Document Detail


Stress profile in essential hypertension.
MedLine Citation:
PMID:  15750254     Owner:  NLM     Status:  MEDLINE    
Abstract/OtherAbstract:
This study was undertaken to test the hypothesis that basal sympathetic activity and sympathetic reactivity to stress are increased in patients with essential hypertension. One hundred and fifteen randomly selected patients with essential hypertension and an equal number of age- and sex-matched normal controls were included in this study. Various parameters, viz., heart rate, respiratory rate, blood pressure, peripheral skin temperature, electromyographic activity of the frontalis muscle, skin conductance (measured by electrodermography), and blood pressure, were measured in the resting state in both groups. These parameters were then measured during the performance of various stressful activities, such as mental arithmetical calculations, thinking of unpleasant thoughts, staring at a fixed point, catching of a dropped object, and reading aloud for 1 min each, and again over a 1-min quiet period following each stressful activity. Changes in various parameters in the two groups were analyzed and compared. Baseline heart rate, respiratory rate, electromyographic activity and peripheral skin temperature were higher-while skin conductance was lower-in the hypertensive group than in the control group. The increases in systolic blood pressure, diastolic blood pressure, heart rate, respiratory rate, electromyographic activity, and peripheral skin temperature in response to stress were greater in hypertensive patients than in controls, while skin conductance showed a higher elevation in controls than in hypertensive patients. In conclusion, sympathetic nervous system activity is increased in patients with essential hypertension. The reduced skin conductance and high peripheral skin temperature in these patients may be due to a possible dermal neurovascular dysfunction.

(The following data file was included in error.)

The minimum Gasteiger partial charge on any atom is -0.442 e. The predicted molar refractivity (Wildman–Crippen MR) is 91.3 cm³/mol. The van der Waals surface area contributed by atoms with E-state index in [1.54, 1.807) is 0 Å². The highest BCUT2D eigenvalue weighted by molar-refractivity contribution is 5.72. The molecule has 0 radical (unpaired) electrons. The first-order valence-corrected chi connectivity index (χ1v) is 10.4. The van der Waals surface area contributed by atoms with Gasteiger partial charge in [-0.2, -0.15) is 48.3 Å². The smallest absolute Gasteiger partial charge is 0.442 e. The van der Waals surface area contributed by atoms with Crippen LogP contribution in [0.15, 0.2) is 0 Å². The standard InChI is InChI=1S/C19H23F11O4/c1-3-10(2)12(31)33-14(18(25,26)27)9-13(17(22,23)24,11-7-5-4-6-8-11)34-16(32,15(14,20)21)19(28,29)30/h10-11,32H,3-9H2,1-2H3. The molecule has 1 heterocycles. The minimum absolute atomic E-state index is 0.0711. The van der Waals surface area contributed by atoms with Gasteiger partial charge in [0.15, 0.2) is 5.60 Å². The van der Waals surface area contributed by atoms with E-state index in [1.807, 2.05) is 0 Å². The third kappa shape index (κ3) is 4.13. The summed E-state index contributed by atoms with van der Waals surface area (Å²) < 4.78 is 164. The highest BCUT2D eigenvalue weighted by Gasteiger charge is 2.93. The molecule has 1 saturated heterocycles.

Authors:
Rajeev M Kaushik; Sukhdev K Mahajan; Vemreddi Rajesh; Reshma Kaushik
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Publication Detail:
Type:  Clinical Trial; Journal Article; Randomized Controlled Trial; Research Support, Non-U.S. Gov't    
Journal Detail:
Title:  Hypertension research : official journal of the Japanese Society of Hypertension     Volume:  27     ISSN:  0916-9636     ISO Abbreviation:  Hypertens. Res.     Publication Date:  2004 Sep 
Date Detail:
Created Date:  2005-03-07     Completed Date:  2005-05-04     Revised Date:  2006-11-15    
Medline Journal Info:
Nlm Unique ID:  9307690     Medline TA:  Hypertens Res     Country:  Japan    
Other Details:
Languages:  eng     Pagination:  619-24     Citation Subset:  IM    
Affiliation:
Department of Medicine, Himalayan Institute of Medical Sciences, Uttaranchal, India. rmkaushik1@rediffmail.com
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MeSH Terms
Descriptor/Qualifier:
Adolescent
Adult
Female
Humans
Hypertension / epidemiology,  physiopathology*
Male
Middle Aged
Prospective Studies
Psychophysics / methods*
Risk Factors
Stress, Psychological / diagnosis*,  epidemiology,  physiopathology*
Sympathetic Nervous System / physiopathology

From MEDLINE®/PubMed®, a database of the U.S. National Library of Medicine


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